Improving Interoperability and Data Sharing in Military Simulation

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Warrant Officer Dustin Pettis, Apache pilot with Company A, 3rd Squadron, 17th Cavalry Regiment, 3rd Combat Aviation Brigade, trains on a flight simulator. (U.S. Army Photo by Monica K. Guthrie)

While experiencing the “real thing” will always be the best way to provide instruction and teach warfighters new skills and capabilities, the “real thing” isn’t always practical.

In some cases, it’s not feasible to replicate battlefield conditions or scenarios – often because of safety, cost, or other limitations. And these limitations only multiply and grow as new weapons technologies make their way into the battlespace – many with ranges and capabilities that push the boundaries of traditional training ranges and arenas.

As my associates have explained numerous times on The Modern Battlespace, simulation makes it possible for warfighters to train in battlefield scenarios that would be impossible to replicate in the real world. This is why simulation for military training has become widely accepted across the U.S. Department of Defense (DoD) and is quickly being implemented by nations around the globe.

But simulations aren’t perfect. In fact, simulation technologies and modern simulators have long faced two significant challenges that are a real problem for the DoD – a lack of interoperability and an inability to share data.

Not playing together
Simulators and simulation solutions have historically been stove-piped solutions that struggle to interoperate. This is a significant problem within the military because each different organization, office, and entity within each service purchases its own, different simulation technologies. One might purchase a headset sim for tank operators, and another might purchase a fully immersive flight sim for pilots.

“…it’s essential that they are trained for the geography, topography, and environments that they’ll face in a particular AOR. To enable this, the military will pay to have custom maps and data sets developed for a simulator.”

The lack of interoperability between these solutions can make it difficult for warfighters in different organizations within the services to train together. This problem is amplified when organizations from different services want to train together – something that’s even more important in the age of Joint Multi-Domain Operations.

Worse, these disparate solutions often cannot share data sets or leverage the same maps and information. This is a challenge that has been plaguing the DoD for decades.

Whenever the military shifts its strategic focus or needs to conduct a mission in a new Area of Responsibility (AOR), it may need to switch its simulators and training solutions to match that AOR.

Warfighters need to train like they fight, and it’s essential that they are trained for the geography, topography, and environments that they’ll face in a particular AOR. To enable this, the military will pay to have custom maps and data sets developed for a simulator.

However, developing new maps and data sets for one simulator isn’t enough because multiple simulators are in use across the DoD, and they may not be able to share content. As a result, the DoD finds itself paying to develop content for multiple disparate simulators and training solutions.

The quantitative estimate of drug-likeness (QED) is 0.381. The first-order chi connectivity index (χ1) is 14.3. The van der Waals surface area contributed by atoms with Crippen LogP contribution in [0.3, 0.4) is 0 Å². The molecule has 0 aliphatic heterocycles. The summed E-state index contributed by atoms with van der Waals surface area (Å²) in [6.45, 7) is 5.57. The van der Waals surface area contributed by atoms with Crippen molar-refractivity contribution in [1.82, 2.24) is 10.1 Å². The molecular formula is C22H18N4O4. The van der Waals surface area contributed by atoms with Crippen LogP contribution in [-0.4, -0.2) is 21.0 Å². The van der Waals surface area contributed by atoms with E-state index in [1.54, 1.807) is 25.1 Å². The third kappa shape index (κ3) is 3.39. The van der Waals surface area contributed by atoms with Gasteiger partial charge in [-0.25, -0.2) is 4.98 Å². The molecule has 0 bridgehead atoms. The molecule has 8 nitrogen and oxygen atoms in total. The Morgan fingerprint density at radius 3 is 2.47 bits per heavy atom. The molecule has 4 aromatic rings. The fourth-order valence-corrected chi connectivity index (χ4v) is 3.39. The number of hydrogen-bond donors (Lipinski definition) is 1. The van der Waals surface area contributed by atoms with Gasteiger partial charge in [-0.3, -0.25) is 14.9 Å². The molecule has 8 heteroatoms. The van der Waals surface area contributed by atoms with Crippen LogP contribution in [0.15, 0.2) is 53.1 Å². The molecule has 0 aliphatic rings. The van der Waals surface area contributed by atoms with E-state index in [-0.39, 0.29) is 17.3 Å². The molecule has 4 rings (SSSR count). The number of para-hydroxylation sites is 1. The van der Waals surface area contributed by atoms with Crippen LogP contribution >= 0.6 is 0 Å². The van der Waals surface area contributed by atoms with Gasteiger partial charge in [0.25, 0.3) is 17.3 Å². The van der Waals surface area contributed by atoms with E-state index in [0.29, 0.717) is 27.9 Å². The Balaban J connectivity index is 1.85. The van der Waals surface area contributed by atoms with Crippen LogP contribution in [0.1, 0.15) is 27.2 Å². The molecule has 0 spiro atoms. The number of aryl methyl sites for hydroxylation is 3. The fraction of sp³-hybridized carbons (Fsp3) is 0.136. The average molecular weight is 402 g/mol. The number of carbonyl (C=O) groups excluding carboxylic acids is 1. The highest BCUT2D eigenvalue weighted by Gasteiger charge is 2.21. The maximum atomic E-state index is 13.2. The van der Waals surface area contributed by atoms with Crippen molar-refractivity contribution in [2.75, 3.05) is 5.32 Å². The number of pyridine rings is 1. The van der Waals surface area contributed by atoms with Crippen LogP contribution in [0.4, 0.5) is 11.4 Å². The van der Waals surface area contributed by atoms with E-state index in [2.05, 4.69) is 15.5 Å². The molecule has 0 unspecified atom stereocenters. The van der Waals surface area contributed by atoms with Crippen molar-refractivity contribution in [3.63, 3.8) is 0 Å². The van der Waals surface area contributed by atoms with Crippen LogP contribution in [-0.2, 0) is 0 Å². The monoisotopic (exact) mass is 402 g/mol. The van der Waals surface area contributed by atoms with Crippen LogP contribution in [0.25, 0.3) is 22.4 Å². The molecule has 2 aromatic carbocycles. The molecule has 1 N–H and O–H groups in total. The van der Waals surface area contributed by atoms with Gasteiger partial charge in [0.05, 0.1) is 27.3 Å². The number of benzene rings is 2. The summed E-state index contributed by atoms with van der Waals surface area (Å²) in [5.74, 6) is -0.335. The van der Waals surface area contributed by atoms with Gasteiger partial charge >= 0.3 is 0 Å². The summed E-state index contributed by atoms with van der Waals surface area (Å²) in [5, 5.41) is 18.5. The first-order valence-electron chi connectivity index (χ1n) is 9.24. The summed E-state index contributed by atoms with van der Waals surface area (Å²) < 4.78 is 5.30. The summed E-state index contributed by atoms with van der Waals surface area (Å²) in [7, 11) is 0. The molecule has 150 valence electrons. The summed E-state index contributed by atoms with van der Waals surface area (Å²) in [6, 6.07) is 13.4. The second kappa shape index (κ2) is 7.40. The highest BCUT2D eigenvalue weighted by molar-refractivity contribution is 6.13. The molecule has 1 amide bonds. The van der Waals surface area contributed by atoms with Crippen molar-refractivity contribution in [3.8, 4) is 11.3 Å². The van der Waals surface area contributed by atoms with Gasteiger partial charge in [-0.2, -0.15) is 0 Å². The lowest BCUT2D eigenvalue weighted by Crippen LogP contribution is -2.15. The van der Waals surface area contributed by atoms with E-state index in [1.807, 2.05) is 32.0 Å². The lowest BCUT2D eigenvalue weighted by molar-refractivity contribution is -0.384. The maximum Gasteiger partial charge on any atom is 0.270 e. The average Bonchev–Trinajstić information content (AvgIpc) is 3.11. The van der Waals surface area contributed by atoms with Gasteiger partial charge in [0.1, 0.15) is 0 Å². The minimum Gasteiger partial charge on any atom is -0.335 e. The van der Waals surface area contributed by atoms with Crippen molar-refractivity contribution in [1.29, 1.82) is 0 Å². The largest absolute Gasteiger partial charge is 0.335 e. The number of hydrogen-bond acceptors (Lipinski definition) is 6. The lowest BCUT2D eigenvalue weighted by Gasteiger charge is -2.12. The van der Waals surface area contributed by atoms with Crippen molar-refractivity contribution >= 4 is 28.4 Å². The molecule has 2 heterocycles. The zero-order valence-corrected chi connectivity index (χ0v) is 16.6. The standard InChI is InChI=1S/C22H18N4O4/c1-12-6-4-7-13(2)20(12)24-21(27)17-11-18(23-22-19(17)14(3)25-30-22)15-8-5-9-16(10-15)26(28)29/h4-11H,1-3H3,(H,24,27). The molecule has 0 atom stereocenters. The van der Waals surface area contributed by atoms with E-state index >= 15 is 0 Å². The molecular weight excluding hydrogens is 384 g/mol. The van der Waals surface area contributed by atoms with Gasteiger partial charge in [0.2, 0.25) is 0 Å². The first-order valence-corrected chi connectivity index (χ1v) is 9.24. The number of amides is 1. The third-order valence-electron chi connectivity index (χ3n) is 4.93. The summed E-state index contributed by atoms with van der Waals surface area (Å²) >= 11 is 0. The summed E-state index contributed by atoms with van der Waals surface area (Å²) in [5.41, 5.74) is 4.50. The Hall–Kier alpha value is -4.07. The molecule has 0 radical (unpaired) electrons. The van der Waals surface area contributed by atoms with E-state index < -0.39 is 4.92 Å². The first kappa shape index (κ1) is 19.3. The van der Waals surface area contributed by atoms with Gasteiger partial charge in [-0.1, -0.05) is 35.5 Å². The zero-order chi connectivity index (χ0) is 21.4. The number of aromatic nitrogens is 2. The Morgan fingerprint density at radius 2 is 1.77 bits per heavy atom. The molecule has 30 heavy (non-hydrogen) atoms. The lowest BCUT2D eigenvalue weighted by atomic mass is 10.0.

“…a new generation of training and simulation technologies built on open systems and platforms…[could make] simulation more accessible and affordable for the military in the future.”

This can become incredibly expensive and time-consuming – especially when there is a large strategic shift within the military from one adversary or AOR to another.

A new ally enters the arena
Over the past few years, we’ve seen a shift in simulation and training technologies. Many of these disparate solutions, which were historically proprietary and siloed, are starting to be built on more standard open systems and platforms. This is opening the door to interoperability and data sharing.

For example, Collins Aerospace recently announced the launch of their Arcus™ Image Generator solution. Arcus is built using the Epic Games Unreal Engine, which many industry training partners are starting to use as the basis for their simulation solutions.

With open solutions like the Unreal Engine being adopted across the industry, there is a new era of capability and interoperability on the horizon. For example, the Arcus solution is capable of being used across a wide ecosystem of simulators and display technologies.

“…simulation technologies and modern simulators have long faced two significant challenges that are a real problem for the DoD – a lack of interoperability and an inability to share data.”

The simulation industry has been working with its military customers for decades to solve the system interoperability and data sharing problem – with limited success. While systems like Arcus won’t automatically solve these issues, they’re an important next step.

Arcus’ architecture, which enables it to work across a wide range of system types, and its potential for game engine interaction and combined simulation capabilities brings greater potential in succeeding where past efforts have failed.

Simulation is necessary in today’s modern military and can be helpful for scenarios that can’t be done in real life. However, interoperability and data sharing have long been challenges to the military’s use of simulation for training. Thankfully, a new generation of training and simulation technologies built on open systems and platforms could help solve these challenges, making simulation more accessible and affordable for the military in the future.